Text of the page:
Mins to be used within 30 days ofrecharge| 49 : Local SMS @ 2 p for 30 days| 47 : US/Canada [email protected] 99/min,Gulf [email protected] 99/min&UK,Europe/Australia/Newzealand [email protected] 99/min & SEA @3. 20/min – to be used in 2 days| 149 : US/Canada calls @ Rs. 5. 25/min+All STD Calls @ Re1/min – to be used in 60 days| 298 : Gulf Calls @ Rs. 6. 99/min – to be used in 60 days| 549 : USA/Canada calls @Rs3. 99/min,UK Fixed & SEA call @Rs4. 20/min,[email protected] 50/min,China @Rs2. 50/min – to be used in 90 days| 2500 : US/Canada calls @ Rs. 1. 99/min,South East Asia @ Rs4. 0/min + All STD calls @ Re 1/min – to be used in 270 days| 2599 : Call UAE @ Rs 6/min and Rest of Gulf @ Rs8/min with 6sec pulse + All STD calls @ Re 1/min – to be used in 270 days| | | | Vodafone Trims Down Base Tariff On Local & STD Calls Vodafone, India’s second largest telecom operator, has reduced base tariff on its local and STD call charges in Bihar and Jharkhand. The new base tariff for local call is 50 paisa per minute, whereas for STD it is Rs. 1 per minute. The new base tariffs will be applicable to all new as well as existing Vodafone subscribers irrespective of their current plan.
The subsisting users don’t have to buy any additional voucher or bonus card. Vodafone has also launched two new STD bonus cards for its prepaid subscribers in Bihar and Jharkhand. These two bonus cards – Regional STD Bonus Card and All India STD Bonus Card allow STD calls at 50 paisa per minute in a predefined region. Both bonus cards are valid for a period of 30 days. The Regional STD Bonus Card costs Rs 24 and it enables the Vodafone customer to make STD calls at 50 paisa per minute to the bordering states of Uttar Pradesh, Orissa, West Bengal, Assam and the North East.
The All India STD Bonus Card is available for Rs 49 and allows user to call anywhere in India at 50 paisa per minute TARRIF OFFERS 1. Friends and Family Keep in touch with your Family & Friends at just 20p / min . You can include up to 10 Vodafone AP numbers in your list of family & friends. 2. STD goes Local Recharge with Rs 54 and make STD calls to any phone in India @ Re 1 / min. This offer is valid for a period of 30 days. 3. Call @ 60p Make calls to any local phone in Andhra Pradesh at just 60p / min, by recharging with Rs 39. 4. South STD @ 50p/min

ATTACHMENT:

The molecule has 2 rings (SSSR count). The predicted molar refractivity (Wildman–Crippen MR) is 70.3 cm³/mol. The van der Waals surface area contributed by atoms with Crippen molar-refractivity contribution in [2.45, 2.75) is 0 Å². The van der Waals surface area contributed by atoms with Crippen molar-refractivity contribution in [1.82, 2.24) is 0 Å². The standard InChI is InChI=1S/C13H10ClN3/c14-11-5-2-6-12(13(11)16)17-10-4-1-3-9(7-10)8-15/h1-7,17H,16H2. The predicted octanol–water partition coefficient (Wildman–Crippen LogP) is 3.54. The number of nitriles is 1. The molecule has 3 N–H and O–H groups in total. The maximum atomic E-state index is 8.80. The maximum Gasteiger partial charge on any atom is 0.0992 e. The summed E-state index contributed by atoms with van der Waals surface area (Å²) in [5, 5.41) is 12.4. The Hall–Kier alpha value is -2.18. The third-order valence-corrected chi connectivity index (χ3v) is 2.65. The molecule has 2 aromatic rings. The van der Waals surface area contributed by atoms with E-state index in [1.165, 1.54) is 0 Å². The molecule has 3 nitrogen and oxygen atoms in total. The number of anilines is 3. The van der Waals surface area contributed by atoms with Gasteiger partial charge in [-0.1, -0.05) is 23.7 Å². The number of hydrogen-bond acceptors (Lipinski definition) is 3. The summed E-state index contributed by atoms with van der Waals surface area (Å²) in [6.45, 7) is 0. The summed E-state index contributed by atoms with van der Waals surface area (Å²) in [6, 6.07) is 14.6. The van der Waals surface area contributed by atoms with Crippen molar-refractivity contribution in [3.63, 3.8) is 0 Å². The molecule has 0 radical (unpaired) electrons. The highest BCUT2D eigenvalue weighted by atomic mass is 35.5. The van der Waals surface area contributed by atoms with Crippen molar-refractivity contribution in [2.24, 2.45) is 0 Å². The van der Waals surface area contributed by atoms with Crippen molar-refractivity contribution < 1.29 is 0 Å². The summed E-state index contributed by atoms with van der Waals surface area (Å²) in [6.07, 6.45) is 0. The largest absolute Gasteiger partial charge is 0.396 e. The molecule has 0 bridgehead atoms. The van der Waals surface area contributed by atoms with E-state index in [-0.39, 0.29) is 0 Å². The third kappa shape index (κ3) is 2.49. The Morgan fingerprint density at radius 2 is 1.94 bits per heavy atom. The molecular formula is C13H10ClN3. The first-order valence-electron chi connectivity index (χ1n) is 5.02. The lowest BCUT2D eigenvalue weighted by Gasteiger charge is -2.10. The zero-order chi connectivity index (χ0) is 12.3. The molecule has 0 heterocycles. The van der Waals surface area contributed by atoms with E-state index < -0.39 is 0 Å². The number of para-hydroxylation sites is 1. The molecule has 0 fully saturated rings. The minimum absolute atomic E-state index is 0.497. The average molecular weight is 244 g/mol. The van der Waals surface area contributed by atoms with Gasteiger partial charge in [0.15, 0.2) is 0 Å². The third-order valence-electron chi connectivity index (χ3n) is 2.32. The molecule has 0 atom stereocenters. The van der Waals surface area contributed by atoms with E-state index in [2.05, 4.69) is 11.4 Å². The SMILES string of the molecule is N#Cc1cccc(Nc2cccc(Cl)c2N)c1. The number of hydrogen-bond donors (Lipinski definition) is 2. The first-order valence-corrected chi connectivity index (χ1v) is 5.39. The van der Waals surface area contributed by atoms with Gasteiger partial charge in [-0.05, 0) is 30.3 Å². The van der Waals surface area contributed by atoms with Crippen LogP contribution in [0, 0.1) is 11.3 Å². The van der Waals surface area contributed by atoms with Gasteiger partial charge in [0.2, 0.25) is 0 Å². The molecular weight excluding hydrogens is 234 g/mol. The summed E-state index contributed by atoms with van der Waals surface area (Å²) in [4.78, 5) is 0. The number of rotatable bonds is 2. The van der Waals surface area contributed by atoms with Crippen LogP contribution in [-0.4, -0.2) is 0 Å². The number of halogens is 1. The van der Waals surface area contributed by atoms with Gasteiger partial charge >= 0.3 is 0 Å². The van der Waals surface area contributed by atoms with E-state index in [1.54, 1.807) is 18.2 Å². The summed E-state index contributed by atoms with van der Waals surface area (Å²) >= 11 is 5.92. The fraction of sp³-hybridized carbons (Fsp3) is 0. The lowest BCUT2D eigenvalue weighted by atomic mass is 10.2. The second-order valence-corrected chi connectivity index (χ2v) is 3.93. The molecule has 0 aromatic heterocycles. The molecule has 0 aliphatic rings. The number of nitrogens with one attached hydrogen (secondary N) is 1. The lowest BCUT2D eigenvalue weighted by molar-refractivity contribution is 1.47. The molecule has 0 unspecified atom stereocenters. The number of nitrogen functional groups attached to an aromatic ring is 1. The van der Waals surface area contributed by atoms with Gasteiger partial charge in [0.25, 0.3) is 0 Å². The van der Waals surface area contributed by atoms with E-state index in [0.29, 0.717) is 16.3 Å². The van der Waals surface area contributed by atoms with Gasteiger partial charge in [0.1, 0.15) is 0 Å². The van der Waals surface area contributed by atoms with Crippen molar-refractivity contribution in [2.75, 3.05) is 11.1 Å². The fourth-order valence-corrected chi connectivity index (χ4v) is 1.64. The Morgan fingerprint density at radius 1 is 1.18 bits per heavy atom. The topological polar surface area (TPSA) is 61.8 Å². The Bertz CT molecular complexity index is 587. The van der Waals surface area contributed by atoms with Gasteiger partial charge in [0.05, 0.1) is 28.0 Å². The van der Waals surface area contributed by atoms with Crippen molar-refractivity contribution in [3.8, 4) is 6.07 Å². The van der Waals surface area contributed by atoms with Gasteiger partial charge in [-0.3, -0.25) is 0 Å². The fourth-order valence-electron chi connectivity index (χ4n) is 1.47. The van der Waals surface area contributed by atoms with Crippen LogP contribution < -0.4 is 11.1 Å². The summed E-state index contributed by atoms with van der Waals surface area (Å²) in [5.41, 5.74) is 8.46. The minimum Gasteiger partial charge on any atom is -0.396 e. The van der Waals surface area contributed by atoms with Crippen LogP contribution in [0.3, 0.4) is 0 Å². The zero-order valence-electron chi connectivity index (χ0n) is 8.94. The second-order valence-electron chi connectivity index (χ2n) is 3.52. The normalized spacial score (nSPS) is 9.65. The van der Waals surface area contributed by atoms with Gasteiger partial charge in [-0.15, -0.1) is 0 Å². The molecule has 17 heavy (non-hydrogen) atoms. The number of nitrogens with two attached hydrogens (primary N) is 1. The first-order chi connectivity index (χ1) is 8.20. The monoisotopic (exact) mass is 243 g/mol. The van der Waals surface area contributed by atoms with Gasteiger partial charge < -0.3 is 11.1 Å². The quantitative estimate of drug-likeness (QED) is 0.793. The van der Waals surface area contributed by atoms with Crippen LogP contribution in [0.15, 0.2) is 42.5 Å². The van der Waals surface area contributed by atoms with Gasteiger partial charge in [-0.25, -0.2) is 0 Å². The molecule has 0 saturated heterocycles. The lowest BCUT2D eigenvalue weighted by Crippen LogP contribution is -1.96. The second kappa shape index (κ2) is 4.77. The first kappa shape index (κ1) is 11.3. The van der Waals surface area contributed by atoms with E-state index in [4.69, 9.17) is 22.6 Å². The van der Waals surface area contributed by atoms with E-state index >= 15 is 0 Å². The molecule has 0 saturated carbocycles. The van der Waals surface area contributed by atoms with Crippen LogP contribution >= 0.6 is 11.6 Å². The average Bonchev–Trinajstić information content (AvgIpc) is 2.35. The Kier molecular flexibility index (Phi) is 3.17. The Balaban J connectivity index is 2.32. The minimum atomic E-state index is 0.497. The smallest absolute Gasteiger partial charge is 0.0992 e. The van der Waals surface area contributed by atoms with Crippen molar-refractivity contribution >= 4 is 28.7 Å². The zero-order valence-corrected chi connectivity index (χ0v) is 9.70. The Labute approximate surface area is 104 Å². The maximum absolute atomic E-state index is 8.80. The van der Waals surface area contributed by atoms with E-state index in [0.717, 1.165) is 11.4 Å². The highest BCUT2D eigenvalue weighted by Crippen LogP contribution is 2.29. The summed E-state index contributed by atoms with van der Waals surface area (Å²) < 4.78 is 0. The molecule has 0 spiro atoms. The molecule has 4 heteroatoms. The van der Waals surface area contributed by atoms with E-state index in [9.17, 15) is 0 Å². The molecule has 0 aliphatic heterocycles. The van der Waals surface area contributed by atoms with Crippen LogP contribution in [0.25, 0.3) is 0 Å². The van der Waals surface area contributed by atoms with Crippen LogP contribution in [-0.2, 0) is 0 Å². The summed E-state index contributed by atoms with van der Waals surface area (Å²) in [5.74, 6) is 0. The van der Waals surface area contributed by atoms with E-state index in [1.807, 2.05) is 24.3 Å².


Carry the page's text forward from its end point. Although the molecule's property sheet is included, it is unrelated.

Recharge with 38 & make all STD Calls to Kerala, TN & Karnataka @ 50p/min for 30 Days. 5. STD @ 50p/min to metros Recharge with 26 & make all STD Calls to Delhi, Mumbai, Kolkata& Chennai @ 50p/min for 30 Days 6. Talk @ 20 p/min with Vodafone Friends Circle Now talk @ 20 p/min with Vodafone Friends circle. You can add a maximum of 10 numbers to your friends circle. To know more, smsFRIENDS to 144 (toll free) Charges: Rental – Re 1/ day or Recharge with Bonus Card 21 Number change – Rs 5 per no Note: Applicable only on local Vodafone to Vodafone calls. BONUS CARDS 1. All local calls @ 60p/mins for a year
Buy a Bonus Card worth Rs 59 and make all local calls @ 60p / min 2. SMS promo packs Rs 30 SMS Promo Pack Get 100 local SMS for 1 month at Rs 30. To activate, SMS ACT SMS30 to 111 (toll free) Note: ? | The promo pack is valid 30 days from the date of subscription| ? | You can subscribe to this SMS Promo Pack only once. | Chota SMS Promo Pack Pay a monthly rental of Rs 10 and get 25 free local SMS. Validity is 1 month from date of activation. To activate, SMS CSMS to 111 (toll free) SMS Card @ Rs 49 Recharge with an SMS Card worth Rs 49 and get local SMS @ 2p for 30 days. 3. Apne minutes
You can now enjoy free local calls to local Vodafone mobile phones from 11 pm to 8 am. All you need to do is just recharge with Rs 15 or 25 or Rs 33 or Rs 46. ? Buy a recharge voucher worth Rs. 15 and get 60 free local Vodafone to Vodafone minutes, to be used in 30 days ? Buy a recharge voucher worth Rs. 25 and get 125 free local Vodafone to Vodafone minutes, to be used in 30 days ? Buy a recharge voucher worth Rs. 33 and get 200 free local Vodafone to Vodafone minutes, to be used in 30 days ? Buy a recharge voucher worth Rs. 46 and get 300 free local Vodafone to Vodafone minutes, to be used in 30 days . SMS @ 10p Now get all local SMS @ 10p / SMS Recharge with Rs 34 Bonus Card to get 340 local SMS valid for 30 days. CHAPTER-4 COMPANY ANALYSIS VODAFONE MARKETING MIX INDRODUCTION: Vodafone is the world’s largest mobile telecommunicationscommunity, employing over 65,000 staff and with over 130 millioncustomers. The business operates in 26 countries worldwide. Vodafone is a public limited company with listings on the Londonand New York stock exchanges. Global recognition of the Vodafone brand is growing as the company rolls out its identity into new markets.